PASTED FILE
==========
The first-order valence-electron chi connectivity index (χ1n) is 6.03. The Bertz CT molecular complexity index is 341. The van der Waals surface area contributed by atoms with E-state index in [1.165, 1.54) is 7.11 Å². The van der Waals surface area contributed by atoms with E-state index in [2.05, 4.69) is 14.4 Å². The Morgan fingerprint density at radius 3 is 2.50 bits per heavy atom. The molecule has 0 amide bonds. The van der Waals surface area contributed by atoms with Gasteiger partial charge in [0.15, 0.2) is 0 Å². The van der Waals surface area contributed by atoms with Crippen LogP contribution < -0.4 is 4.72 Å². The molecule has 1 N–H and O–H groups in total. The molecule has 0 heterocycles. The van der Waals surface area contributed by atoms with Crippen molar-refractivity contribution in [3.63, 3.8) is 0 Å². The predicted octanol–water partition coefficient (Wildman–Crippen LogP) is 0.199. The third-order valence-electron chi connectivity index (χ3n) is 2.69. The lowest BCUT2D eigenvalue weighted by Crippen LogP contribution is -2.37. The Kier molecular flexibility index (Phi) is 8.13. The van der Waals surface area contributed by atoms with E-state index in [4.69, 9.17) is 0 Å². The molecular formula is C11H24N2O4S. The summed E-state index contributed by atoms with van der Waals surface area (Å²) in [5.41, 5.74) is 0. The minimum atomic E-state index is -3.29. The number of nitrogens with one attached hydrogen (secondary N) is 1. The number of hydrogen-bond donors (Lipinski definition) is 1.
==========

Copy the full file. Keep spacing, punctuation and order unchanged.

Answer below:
The first-order valence-electron chi connectivity index (χ1n) is 6.03. The Bertz CT molecular complexity index is 341. The van der Waals surface area contributed by atoms with E-state index in [1.165, 1.54) is 7.11 Å². The van der Waals surface area contributed by atoms with E-state index in [2.05, 4.69) is 14.4 Å². The Morgan fingerprint density at radius 3 is 2.50 bits per heavy atom. The molecule has 0 amide bonds. The van der Waals surface area contributed by atoms with Gasteiger partial charge in [0.15, 0.2) is 0 Å². The van der Waals surface area contributed by atoms with Crippen LogP contribution < -0.4 is 4.72 Å². The molecule has 1 N–H and O–H groups in total. The molecule has 0 heterocycles. The van der Waals surface area contributed by atoms with Crippen molar-refractivity contribution in [3.63, 3.8) is 0 Å². The predicted octanol–water partition coefficient (Wildman–Crippen LogP) is 0.199. The third-order valence-electron chi connectivity index (χ3n) is 2.69. The lowest BCUT2D eigenvalue weighted by Crippen LogP contribution is -2.37. The Kier molecular flexibility index (Phi) is 8.13. The van der Waals surface area contributed by atoms with E-state index in [4.69, 9.17) is 0 Å². The molecular formula is C11H24N2O4S. The summed E-state index contributed by atoms with van der Waals surface area (Å²) in [5.41, 5.74) is 0. The minimum atomic E-state index is -3.29. The number of nitrogens with one attached hydrogen (secondary N) is 1. The number of hydrogen-bond donors (Lipinski definition) is 1.